Expect goes crazy... spinning cpu in kill_pgrp

Dave Korn dave.korn.cygwin@googlemail.com
Tue Oct 20 07:43:00 GMT 2009

  I think this only ever happens when I've got multiple simultaneous very long
running expect instances that have been thrashing the pid table quite hard for
a while.

  The symptom I see is that after running for many hours with (e.g.) two
expect instances ploughing through the tests, suddenly I will notice that
there are now three instances, one of which is hogging cpu and spinning
wildly.  Simultaneously with this, I will start seeing process fork failures
in other shells, all of the form

>    1465 [main] sh 13360 fork: child -1 - died waiting for longjmp before initial
> ization, retry 0, exit code 0xC0000005, errno 11
>    1465 [main] sh 13360 fork: child -1 - died waiting for longjmp before initial
> ization, retry 0, exit code 0xC0000005, errno 11

  The bug itself occurs in a forked child, which sends an ioctl to tty 0 that
ends up in the tty fhandler where it raises a SIGTTOU.  Somewhere in signal
handling, this gets turned into an abort, which leads to kill0 and thence to
kill_prgrp, and there is an exception during kill_pgrp:

> Program received signal SIGSEGV, Segmentation fault.
> 0x610b6d4d in kill_pgrp (pid=14592, si=@0x2234b0)
>     at /gnu/winsup/src/winsup/cygwin/pinfo.h:207

  The line number is slightly inaccurate: it actually happens here:

> kill_pgrp (pid_t pid, siginfo_t& si)
> {
>   int res = 0;
>   int found = 0;
>   int killself = 0;
>   sigproc_printf ("pid %d, signal %d", pid, si.si_signo);
>   winpids pids ((DWORD) PID_MAP_RW);
>   for (unsigned i = 0; i < pids.npids; i++)
>     {
>       _pinfo *p = pids[i];
>       if (!p->exists ())
> 	continue;
>       /* Is it a process we want to kill?  */
>       if ((pid == 0 && (p->pgid != myself->pgid || p->ctty != myself->ctty)) ||
> 	  (pid > 1 && p->pgid != pid) ||
> 	  (si.si_signo < 0 && NOTSTATE (p, PID_STOPPED)))
> 	continue;

... during evaluation of the if condition.  Well, cut a long story short; the
SEGV happens when dereferencing p the final time round the loop.

> (gdb) print pids.pinfolist[0x28]
> $73 = {h = 0xac, procinfo = 0x40d70000, destroy = true,
>   rd_proc_pipe = 0x40000000, hProcess = 0xb0, waiter_ready = false,
>   wait_thread = 0x0}
> (gdb) print pids.pinfolist[0x27]
> $74 = {h = 0xb4, procinfo = 0x40d60000, destroy = true, rd_proc_pipe = 0x0,
>   hProcess = 0xb8, waiter_ready = false, wait_thread = 0x0}
> (gdb) x/128xw 0x40d60000

  Although these two pinfos look pretty similar, the procinfo pointer in the
first one points to a block of memory that has only a single 4kB page
allocated, where the second one points to a block of 36kB of data.  The offset
to the ctty member is 0x8028, and so for the abnormal small pinfo block that's
just not there!  The pid number is though, since that's the first entry; it is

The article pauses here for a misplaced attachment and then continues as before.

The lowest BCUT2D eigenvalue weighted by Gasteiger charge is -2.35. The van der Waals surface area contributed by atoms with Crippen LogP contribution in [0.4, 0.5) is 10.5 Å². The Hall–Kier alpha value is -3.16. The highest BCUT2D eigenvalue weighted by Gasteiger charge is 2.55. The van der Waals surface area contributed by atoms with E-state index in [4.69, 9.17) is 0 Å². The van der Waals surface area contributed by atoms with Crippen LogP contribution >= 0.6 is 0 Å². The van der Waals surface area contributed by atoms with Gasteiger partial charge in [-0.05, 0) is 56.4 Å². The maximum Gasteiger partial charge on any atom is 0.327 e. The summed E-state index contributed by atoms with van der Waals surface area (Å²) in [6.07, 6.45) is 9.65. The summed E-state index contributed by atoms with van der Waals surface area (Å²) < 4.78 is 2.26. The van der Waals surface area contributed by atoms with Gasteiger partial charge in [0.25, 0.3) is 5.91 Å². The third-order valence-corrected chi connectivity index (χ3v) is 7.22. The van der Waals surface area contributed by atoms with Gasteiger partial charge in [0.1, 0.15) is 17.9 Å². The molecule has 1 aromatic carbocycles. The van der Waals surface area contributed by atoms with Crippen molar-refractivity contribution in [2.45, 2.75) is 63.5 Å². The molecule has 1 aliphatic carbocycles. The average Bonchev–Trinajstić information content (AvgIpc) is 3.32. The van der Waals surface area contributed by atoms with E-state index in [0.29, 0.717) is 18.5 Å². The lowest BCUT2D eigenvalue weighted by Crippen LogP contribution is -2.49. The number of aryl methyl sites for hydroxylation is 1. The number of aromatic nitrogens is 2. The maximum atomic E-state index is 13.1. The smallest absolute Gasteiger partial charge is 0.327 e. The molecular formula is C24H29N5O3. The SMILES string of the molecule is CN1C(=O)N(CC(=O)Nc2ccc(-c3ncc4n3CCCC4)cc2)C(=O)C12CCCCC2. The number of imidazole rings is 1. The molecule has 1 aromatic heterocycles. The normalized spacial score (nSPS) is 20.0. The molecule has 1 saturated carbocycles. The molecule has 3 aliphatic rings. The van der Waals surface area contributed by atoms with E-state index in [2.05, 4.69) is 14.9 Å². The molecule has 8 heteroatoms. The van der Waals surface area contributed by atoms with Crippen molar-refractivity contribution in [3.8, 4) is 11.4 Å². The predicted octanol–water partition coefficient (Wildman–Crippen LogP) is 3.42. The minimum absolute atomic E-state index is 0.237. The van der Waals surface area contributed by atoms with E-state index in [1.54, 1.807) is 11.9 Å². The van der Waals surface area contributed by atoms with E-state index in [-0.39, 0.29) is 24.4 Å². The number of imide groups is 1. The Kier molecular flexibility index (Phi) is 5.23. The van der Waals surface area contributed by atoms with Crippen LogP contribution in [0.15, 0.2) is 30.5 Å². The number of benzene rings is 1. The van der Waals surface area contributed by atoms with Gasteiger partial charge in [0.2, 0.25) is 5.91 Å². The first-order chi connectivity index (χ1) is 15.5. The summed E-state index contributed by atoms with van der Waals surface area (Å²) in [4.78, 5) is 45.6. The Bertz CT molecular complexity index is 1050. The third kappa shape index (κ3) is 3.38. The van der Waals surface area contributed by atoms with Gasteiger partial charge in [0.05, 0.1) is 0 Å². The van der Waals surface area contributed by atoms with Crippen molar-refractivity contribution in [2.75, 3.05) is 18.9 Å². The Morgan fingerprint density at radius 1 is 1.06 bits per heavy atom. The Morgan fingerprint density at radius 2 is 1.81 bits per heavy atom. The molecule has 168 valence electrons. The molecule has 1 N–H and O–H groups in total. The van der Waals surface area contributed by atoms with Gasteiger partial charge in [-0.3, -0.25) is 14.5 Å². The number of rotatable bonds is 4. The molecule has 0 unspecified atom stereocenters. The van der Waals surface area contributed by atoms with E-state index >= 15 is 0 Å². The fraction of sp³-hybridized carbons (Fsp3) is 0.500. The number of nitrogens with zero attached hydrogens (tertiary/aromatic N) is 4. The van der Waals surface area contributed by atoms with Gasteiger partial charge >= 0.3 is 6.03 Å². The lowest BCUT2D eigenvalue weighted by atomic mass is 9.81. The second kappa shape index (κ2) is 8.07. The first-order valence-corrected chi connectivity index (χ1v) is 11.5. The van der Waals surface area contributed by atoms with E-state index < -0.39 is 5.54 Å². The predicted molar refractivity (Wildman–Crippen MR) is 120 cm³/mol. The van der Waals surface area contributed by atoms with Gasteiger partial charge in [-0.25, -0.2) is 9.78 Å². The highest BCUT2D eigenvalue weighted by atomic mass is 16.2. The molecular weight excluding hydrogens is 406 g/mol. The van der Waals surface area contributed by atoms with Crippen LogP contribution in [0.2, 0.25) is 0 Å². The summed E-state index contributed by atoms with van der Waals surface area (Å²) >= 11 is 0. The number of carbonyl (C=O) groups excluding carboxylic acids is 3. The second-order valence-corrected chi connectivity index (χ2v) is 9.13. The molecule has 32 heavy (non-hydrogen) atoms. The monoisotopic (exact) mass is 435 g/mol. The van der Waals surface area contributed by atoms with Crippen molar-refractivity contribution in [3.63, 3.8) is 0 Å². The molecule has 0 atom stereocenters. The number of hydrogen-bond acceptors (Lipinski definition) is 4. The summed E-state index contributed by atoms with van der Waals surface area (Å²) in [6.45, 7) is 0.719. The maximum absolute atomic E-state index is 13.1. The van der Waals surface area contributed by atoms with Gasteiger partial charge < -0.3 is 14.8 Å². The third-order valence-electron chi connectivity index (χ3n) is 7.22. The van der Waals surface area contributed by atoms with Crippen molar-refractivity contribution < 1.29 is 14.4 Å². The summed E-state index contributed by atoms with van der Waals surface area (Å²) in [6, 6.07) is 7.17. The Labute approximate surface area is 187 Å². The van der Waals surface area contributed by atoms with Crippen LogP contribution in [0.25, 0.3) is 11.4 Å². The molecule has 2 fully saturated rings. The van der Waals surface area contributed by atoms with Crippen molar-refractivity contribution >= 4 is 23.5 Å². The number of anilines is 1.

16356, which isn't a process that exists any more at the time of the hang.
The process_state flag is 0x4001 - PID_EXECED | PID_IN_USE - and everything
else is zeros.

  I'm not deeply familiar with the pinfo cache internals, but I seem to recall
some concern about the amount of memory taken up by the path[] element now
that we have long paths, and I see this #define PINFO_REDIR_SIZE, and how
pinfo::init uses it to map a large or small view of memory based on PID_EXECED.

  So, one thing I don't know is: is it wrong for kill_pgrp to want to know
about the ctty of an execed process, or should that data be moved into the
leading PINFO_REDIR_SIZE part?

  When the SEGV happens, the exception handler correctly intercepts the SEH
exception thrown by the faulting access and converts it into a signal.  I
can't quite follow this part, but it anyway ends up with abort being called
again, SIGABRT re-raised, and we end up in pgrp_info again where the same SEGV
happens all over again.  I don't suppose this is an entirely good thing
either; is there any mechanism to protect us against this kind of re-entrancy
if there is an exception during termination code like this?  Or do we just
have to take care not to cause exceptions?

  The final thing that worries me is why this spinning causes process fork
failures elsewhere in the system.  I didn't manage to capture one of the
subsidiary failures yet.  It's an access violation which makes me wonder if it
too is stumbling over a partially-deallocated pinfo, that is being kept around
in memory because of this looping process hanging onto a handle to the
corresponding defunct win32 process?  But then I don't know why only some but
not all fork attempts would fail.

  I'm leaving this post somewhat inconclusive because I've been working on
this for a few hours now and it's a sidetrack from what I'm supposed to be
getting on with at the moment, so I'm going to switch tracks for a while.
Just wanted to let you all know what I found out; maybe the solution will seem
obvious to someone else who hasn't been up debugging code all night...


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